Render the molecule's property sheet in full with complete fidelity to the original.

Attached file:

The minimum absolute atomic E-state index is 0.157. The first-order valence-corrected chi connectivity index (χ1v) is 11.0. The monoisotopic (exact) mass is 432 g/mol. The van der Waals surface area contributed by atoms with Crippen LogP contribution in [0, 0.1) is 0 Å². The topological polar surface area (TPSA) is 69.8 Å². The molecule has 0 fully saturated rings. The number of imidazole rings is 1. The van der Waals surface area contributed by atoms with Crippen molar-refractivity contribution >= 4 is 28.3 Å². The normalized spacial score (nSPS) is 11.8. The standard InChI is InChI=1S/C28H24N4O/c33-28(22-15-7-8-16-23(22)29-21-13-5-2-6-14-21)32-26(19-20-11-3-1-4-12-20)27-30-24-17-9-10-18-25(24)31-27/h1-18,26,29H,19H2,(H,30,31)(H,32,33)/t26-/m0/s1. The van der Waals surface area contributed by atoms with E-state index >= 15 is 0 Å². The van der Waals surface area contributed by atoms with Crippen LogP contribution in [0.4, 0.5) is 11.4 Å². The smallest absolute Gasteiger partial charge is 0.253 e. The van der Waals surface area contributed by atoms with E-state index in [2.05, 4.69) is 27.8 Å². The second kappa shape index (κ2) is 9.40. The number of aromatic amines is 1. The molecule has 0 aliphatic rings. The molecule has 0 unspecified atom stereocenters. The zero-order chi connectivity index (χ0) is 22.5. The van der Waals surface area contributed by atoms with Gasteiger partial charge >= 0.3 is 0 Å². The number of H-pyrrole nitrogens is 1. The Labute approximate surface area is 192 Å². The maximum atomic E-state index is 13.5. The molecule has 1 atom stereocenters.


The minimum absolute atomic E-state index is 0.157. The first-order valence-corrected chi connectivity index (χ1v) is 11.0. The monoisotopic (exact) mass is 432 g/mol. The van der Waals surface area contributed by atoms with Crippen LogP contribution in [0, 0.1) is 0 Å². The topological polar surface area (TPSA) is 69.8 Å². The molecule has 0 fully saturated rings. The number of imidazole rings is 1. The van der Waals surface area contributed by atoms with Crippen molar-refractivity contribution >= 4 is 28.3 Å². The normalized spacial score (nSPS) is 11.8. The standard InChI is InChI=1S/C28H24N4O/c33-28(22-15-7-8-16-23(22)29-21-13-5-2-6-14-21)32-26(19-20-11-3-1-4-12-20)27-30-24-17-9-10-18-25(24)31-27/h1-18,26,29H,19H2,(H,30,31)(H,32,33)/t26-/m0/s1. The van der Waals surface area contributed by atoms with E-state index >= 15 is 0 Å². The van der Waals surface area contributed by atoms with Crippen LogP contribution in [0.4, 0.5) is 11.4 Å². The smallest absolute Gasteiger partial charge is 0.253 e. The van der Waals surface area contributed by atoms with E-state index in [2.05, 4.69) is 27.8 Å². The second kappa shape index (κ2) is 9.40. The number of aromatic amines is 1. The molecule has 0 aliphatic rings. The molecule has 0 unspecified atom stereocenters. The zero-order chi connectivity index (χ0) is 22.5. The van der Waals surface area contributed by atoms with Gasteiger partial charge >= 0.3 is 0 Å². The number of H-pyrrole nitrogens is 1. The Labute approximate surface area is 192 Å². The maximum atomic E-state index is 13.5. The molecule has 1 atom stereocenters.